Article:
Future Fitbit wearable could offer mental state monitoring and mood tracking at a potential privacy cost
A patent filed by Fitbit, Inc. has been unearthed by GadgetsandWearables that points to the Google subsidiary potentially developing a smartwatch or tracker that could aid with the user’s mental state as well as their physical state. The patent application is titled “determining mental health and cognitive state through physiological and other non-invasively based data”. Technical drawings in the patent show a smartwatch-like device with sensors on the rear side to capture the required physiological information, which could include heart rate and activity level.
By combining the available data, it seems the Fitbit gadget could offer the wearer some idea of their current mental state, whether that be simply normal, elevated, or something more disconcerting like a depressive state. Using “predictive modeling”, the Fitbit mood tracker would be able to utilize machine learning to correlate the data it had collected with known “mental state predictions”. There are plenty of minefields Fitbit would have to navigate through to implement such a function in a future smartwatch, such as asking the wearer to trust the company with their historical mental health information.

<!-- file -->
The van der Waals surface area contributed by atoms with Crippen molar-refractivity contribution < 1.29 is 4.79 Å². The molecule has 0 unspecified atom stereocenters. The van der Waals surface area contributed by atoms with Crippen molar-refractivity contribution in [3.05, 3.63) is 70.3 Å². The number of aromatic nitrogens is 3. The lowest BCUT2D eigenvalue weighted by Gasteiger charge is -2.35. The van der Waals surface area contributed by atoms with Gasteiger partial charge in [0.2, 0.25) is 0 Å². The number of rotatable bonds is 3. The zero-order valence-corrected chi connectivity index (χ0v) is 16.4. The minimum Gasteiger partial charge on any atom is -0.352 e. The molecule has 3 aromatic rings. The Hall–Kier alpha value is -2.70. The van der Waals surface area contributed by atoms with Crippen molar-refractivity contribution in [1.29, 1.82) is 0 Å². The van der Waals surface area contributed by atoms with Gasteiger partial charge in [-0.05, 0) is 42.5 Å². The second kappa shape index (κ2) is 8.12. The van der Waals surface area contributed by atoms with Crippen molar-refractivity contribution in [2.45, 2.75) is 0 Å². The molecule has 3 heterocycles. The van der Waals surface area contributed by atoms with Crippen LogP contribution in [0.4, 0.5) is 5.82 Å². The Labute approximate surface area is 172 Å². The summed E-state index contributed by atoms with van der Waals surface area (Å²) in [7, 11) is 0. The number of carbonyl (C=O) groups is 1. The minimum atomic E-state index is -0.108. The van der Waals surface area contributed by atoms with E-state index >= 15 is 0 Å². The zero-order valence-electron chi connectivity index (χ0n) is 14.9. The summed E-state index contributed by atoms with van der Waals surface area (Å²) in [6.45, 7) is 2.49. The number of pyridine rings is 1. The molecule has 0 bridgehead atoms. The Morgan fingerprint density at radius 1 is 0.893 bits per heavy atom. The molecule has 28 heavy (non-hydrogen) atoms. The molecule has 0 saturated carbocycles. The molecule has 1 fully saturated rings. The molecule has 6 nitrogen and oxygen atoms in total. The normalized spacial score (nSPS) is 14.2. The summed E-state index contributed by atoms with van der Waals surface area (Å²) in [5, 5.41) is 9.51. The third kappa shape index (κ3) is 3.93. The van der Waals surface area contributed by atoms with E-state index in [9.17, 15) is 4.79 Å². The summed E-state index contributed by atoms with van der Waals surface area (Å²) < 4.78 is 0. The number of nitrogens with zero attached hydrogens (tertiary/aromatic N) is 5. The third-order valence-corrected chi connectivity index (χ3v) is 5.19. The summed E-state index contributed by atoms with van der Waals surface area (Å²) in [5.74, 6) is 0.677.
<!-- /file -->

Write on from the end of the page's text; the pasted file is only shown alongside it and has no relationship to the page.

The patent filing also offers up the worrying statement “vocal data obtained through a phone and/or a microphone”. Obviously, user agreement would be applied before the Fitbit wearable could start operating in such a manner, which is pointed out later in the abstract. However, in a world where a user’s privacy is becoming both more valuable yet more widely distributed as more and more devices penetrate our daily lives demanding permissions, knowing its owner’s mental state and potentially sharing it could be a step too far for this particular Fitbit concept device.